Growing Coriander – Cilantro (Coriandrum Sativum)

Growing Coriander - Cilantro (Coriandrum Sativum)


Coriandrum sativum

Coriander is a herb or spice for curry lovers. The leaves provide a herb for curries; the seeds, which have a different flavour, are used to spice curries, pickles, and stews. The plants grow 500-600 mm (20-24 in) high.

Growing Coriander - Cilantro (Coriandrum Sativum) Sow enough for about 10 plants in spring in the main plot, about 100 mm (4 in) apart. Thin to the strongest seedling if more than one germinates at each point. The seeds may also be sown in pots of bought compost; remember to keep them watered. Soil should be moderately rich and well-drained; if it lacks humus, add some compost a few weeks before sowing.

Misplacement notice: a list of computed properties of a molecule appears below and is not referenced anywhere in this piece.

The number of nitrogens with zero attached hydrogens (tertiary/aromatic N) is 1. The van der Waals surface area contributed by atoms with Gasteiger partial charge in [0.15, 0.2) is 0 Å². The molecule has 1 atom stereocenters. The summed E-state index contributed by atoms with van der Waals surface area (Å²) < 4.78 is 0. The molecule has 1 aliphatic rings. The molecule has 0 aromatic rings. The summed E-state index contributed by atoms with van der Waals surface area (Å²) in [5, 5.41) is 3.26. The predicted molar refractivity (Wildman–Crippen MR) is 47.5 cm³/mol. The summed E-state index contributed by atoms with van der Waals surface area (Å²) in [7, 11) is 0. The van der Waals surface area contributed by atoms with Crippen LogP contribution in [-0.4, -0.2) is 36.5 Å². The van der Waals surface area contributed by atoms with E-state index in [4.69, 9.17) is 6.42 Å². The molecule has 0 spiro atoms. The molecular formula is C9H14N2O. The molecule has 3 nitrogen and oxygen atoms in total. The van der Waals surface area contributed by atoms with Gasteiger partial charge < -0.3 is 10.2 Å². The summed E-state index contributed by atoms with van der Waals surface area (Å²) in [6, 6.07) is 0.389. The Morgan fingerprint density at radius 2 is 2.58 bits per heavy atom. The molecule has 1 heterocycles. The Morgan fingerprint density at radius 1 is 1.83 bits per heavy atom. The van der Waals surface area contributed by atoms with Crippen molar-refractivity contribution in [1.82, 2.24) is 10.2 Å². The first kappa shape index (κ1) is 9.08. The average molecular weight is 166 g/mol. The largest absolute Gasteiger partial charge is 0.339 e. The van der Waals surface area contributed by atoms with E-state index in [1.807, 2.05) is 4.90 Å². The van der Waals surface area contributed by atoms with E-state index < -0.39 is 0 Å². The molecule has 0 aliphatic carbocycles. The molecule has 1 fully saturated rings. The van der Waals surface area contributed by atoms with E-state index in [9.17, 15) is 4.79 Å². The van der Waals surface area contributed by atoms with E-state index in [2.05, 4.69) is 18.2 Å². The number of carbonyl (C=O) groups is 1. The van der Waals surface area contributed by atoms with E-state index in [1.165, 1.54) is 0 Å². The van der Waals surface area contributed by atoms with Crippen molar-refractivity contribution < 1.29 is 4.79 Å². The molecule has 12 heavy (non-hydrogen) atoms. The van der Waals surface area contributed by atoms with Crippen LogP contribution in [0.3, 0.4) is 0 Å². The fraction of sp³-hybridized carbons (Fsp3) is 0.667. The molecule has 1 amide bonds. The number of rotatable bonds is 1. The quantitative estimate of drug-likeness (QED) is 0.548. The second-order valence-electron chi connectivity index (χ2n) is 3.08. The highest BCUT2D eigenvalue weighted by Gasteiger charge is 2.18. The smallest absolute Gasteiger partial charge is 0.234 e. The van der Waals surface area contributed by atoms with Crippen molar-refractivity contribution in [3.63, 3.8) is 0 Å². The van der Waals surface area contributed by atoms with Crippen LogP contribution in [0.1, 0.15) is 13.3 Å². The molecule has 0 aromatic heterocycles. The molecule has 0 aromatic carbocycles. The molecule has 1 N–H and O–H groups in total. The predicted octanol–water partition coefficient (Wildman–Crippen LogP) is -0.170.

Harvest the leaves when the plants are nearly fully grown, but before flowering; by then they should have maximum flavour. They may be stored by quick freezing. Harvest the seeds when the seed capsules are yellow and ripe in autumn. Cut the whole plant off and hang it up in a dry, airy place. When fully dry the seeds may be shaken and rubbed out and stored in jars.

Site: Sunny

Soil: Most types, well-drained

Sow: Spring

Harvest: Leaves in summer before plants are fully grown; seeds when ripe in autumn

23. October 2010 by Dave Pinkney
Categories: Fruit & Veg, Herbs, Kitchen Garden | Tags: , , | Comments Off on Growing Coriander – Cilantro (Coriandrum Sativum)


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